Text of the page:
Reunion ’03!

Jane Goodman Hunter

Elaine Merola Canavan has three new grandsons, including twins. She loves retirement and having no “have-to-dos.” Last summer she and her 13-year-old granddaughter spent a month traveling in Australia and New Zealand. Elaine tried snowbirding in Phoenix, AZ, this past winter, but missed friends and family. She sees Shirle Jankowich regularly.

Esther-Ann Solotaroff Asch is vice president for corporate and foundation relations at FEGS, a nonprofit human service agency. In her spare time, she chairs the task force on Jewish Women of VJA/Federation of New York and serves as vice president of the national Jewish Communal Service Organization. Despite all these activities, Esther-Ann finds time to spend with her two grandchildren.

Margi Maynard ’57 and Mary Avery Gessner head up the new Cape Cod Skidmore club. Their activities included a visit to the Keith Krieger ’97 pottery studio this past spring. Club member Sid Wright Coursen and husband Beau are in a book group with fellow club member Ann Talbot Brown ’57. Sid and Beau enjoy visiting their eight grandchildren.

Mila Ross Susskind joined the Cape Cod club in April when she and her husband moved from NYC to Sandwich, MA. Mila retired from nursing in the Ambulatory Care Center and “is loving it.” They have five grandchildren and winter in San Diego, CA.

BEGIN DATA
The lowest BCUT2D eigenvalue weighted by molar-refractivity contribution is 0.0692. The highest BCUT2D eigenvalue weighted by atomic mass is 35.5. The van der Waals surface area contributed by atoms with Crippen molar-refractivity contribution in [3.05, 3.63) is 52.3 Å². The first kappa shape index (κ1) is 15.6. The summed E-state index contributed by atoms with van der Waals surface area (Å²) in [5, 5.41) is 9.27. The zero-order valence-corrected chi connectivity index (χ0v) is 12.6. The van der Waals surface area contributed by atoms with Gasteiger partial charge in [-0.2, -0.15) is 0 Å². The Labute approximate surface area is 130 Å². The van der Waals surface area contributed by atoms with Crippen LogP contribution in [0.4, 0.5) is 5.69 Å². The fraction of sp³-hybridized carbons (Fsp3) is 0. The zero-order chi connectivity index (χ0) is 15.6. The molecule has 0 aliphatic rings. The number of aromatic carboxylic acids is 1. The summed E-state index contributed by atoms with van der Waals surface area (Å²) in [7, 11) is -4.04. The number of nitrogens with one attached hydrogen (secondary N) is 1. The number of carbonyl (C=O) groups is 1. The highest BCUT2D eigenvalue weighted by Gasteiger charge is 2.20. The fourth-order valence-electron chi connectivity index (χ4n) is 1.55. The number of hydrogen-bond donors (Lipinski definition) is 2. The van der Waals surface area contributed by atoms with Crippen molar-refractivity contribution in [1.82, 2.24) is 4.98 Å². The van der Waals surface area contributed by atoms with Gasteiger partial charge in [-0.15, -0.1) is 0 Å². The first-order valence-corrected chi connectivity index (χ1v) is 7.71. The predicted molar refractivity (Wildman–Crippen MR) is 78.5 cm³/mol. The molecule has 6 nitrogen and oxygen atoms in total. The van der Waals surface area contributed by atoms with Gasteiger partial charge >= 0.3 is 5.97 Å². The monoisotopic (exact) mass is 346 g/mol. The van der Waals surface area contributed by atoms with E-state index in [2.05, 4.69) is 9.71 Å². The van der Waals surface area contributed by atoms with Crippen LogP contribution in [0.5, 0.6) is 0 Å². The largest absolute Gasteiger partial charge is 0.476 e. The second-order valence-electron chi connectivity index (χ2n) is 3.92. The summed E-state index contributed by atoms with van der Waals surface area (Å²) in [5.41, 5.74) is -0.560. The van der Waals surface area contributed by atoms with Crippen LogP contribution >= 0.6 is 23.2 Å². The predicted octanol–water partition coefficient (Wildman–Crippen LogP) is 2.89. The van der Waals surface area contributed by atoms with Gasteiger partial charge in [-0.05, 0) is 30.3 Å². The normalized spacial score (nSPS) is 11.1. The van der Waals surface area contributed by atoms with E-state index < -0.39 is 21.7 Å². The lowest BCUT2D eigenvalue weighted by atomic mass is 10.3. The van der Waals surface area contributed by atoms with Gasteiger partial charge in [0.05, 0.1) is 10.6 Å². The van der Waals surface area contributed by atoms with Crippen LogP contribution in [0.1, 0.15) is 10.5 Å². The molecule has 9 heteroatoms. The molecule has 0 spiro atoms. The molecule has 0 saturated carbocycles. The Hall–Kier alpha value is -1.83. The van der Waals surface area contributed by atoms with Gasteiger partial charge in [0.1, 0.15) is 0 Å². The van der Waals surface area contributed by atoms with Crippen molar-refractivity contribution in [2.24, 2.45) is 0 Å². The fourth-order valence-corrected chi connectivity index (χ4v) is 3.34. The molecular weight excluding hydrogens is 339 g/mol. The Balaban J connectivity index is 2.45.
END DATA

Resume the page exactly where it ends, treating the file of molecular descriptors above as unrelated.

Fran Garrett Crew is also retired, but husband Peter is still working as an appellate division judge in Albany. They enjoy short trips in their motor home, a big garden, and six grandkids.

Anne Mintener Heegaard and husband Peter made the big move back to the city (Minneapolis) after living in the suburbs for 41 years, and they love it. They are on the east bank of the Mississippi River, directly across from Anne Davis Carrier and husband Tom’s condo. Anne says it is wonderful to walk to the movies and neighborhood cafés, and the biking is great. They have eight grandchildren (four boys and four girls). Anne and Pete went fly-fishing in Chile and Argentina, then up to Akamal, Mexico, for a few weeks in a favorite spot, then on to Cuba. Anne also has fun as a partner in an art studio.

Ann Simmons Lundie, my freshman roommate, retired after many years of school nursing and working with children with multiple health problems. Ann and husband Stu travel quite a bit and vacationed in Northern California last summer. They have two daughters in Texas, a son in Massachusetts, and four grandchildren.